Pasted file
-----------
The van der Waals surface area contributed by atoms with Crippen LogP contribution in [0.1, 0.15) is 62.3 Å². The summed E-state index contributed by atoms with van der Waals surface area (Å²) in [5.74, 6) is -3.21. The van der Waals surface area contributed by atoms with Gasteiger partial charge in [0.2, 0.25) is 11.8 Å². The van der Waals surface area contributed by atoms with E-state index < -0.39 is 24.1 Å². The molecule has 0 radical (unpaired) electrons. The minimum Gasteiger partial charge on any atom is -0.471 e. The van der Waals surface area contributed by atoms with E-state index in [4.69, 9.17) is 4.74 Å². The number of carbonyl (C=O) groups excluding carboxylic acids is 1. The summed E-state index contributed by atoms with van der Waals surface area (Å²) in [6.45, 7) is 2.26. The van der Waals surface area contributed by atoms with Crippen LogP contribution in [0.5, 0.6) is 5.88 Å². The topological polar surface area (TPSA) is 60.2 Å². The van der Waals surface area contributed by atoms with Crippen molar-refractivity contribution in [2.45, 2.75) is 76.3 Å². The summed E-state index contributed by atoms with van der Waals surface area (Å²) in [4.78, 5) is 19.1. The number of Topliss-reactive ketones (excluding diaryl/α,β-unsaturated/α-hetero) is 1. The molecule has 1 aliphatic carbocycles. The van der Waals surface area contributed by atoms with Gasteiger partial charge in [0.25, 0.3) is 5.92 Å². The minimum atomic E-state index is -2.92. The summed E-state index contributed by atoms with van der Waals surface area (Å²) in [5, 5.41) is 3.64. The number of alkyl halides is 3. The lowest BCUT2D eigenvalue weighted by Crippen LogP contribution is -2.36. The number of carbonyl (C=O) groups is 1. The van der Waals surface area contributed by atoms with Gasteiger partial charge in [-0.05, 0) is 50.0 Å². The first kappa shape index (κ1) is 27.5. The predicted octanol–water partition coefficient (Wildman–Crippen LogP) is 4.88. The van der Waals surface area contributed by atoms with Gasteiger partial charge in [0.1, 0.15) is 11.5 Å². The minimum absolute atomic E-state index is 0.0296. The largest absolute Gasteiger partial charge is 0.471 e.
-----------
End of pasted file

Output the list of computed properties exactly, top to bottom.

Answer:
The van der Waals surface area contributed by atoms with Crippen LogP contribution in [0.1, 0.15) is 62.3 Å². The summed E-state index contributed by atoms with van der Waals surface area (Å²) in [5.74, 6) is -3.21. The van der Waals surface area contributed by atoms with Gasteiger partial charge in [0.2, 0.25) is 11.8 Å². The van der Waals surface area contributed by atoms with E-state index < -0.39 is 24.1 Å². The molecule has 0 radical (unpaired) electrons. The minimum Gasteiger partial charge on any atom is -0.471 e. The van der Waals surface area contributed by atoms with E-state index in [4.69, 9.17) is 4.74 Å². The number of carbonyl (C=O) groups excluding carboxylic acids is 1. The summed E-state index contributed by atoms with van der Waals surface area (Å²) in [6.45, 7) is 2.26. The van der Waals surface area contributed by atoms with Crippen LogP contribution in [0.5, 0.6) is 5.88 Å². The topological polar surface area (TPSA) is 60.2 Å². The van der Waals surface area contributed by atoms with Crippen molar-refractivity contribution in [2.45, 2.75) is 76.3 Å². The summed E-state index contributed by atoms with van der Waals surface area (Å²) in [4.78, 5) is 19.1. The number of Topliss-reactive ketones (excluding diaryl/α,β-unsaturated/α-hetero) is 1. The molecule has 1 aliphatic carbocycles. The van der Waals surface area contributed by atoms with Gasteiger partial charge in [0.25, 0.3) is 5.92 Å². The minimum atomic E-state index is -2.92. The summed E-state index contributed by atoms with van der Waals surface area (Å²) in [5, 5.41) is 3.64. The number of alkyl halides is 3. The lowest BCUT2D eigenvalue weighted by Crippen LogP contribution is -2.36. The number of carbonyl (C=O) groups is 1. The van der Waals surface area contributed by atoms with Gasteiger partial charge in [-0.05, 0) is 50.0 Å². The first kappa shape index (κ1) is 27.5. The predicted octanol–water partition coefficient (Wildman–Crippen LogP) is 4.88. The van der Waals surface area contributed by atoms with Gasteiger partial charge in [0.1, 0.15) is 11.5 Å². The minimum absolute atomic E-state index is 0.0296. The largest absolute Gasteiger partial charge is 0.471 e.